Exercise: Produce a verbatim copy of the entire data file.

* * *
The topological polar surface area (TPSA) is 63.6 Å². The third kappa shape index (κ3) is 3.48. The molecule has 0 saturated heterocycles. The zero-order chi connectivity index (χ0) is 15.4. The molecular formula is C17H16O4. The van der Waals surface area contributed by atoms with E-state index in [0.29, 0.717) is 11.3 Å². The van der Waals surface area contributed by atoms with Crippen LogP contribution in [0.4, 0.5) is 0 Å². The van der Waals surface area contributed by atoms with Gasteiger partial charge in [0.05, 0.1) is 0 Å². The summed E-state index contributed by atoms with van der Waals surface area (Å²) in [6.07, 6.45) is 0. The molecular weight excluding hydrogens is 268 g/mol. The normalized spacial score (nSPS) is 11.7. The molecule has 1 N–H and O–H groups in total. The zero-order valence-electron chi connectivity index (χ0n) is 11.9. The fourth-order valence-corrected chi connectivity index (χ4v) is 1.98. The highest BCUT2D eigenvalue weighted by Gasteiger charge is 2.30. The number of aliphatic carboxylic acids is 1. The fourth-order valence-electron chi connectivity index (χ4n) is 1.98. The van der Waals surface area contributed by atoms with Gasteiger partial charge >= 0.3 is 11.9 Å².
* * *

The topological polar surface area (TPSA) is 63.6 Å². The third kappa shape index (κ3) is 3.48. The molecule has 0 saturated heterocycles. The zero-order chi connectivity index (χ0) is 15.4. The molecular formula is C17H16O4. The van der Waals surface area contributed by atoms with E-state index in [0.29, 0.717) is 11.3 Å². The van der Waals surface area contributed by atoms with Crippen LogP contribution in [0.4, 0.5) is 0 Å². The van der Waals surface area contributed by atoms with Gasteiger partial charge in [0.05, 0.1) is 0 Å². The summed E-state index contributed by atoms with van der Waals surface area (Å²) in [6.07, 6.45) is 0. The molecular weight excluding hydrogens is 268 g/mol. The normalized spacial score (nSPS) is 11.7. The molecule has 1 N–H and O–H groups in total. The zero-order valence-electron chi connectivity index (χ0n) is 11.9. The fourth-order valence-corrected chi connectivity index (χ4v) is 1.98. The highest BCUT2D eigenvalue weighted by Gasteiger charge is 2.30. The number of aliphatic carboxylic acids is 1. The fourth-order valence-electron chi connectivity index (χ4n) is 1.98. The van der Waals surface area contributed by atoms with Gasteiger partial charge >= 0.3 is 11.9 Å².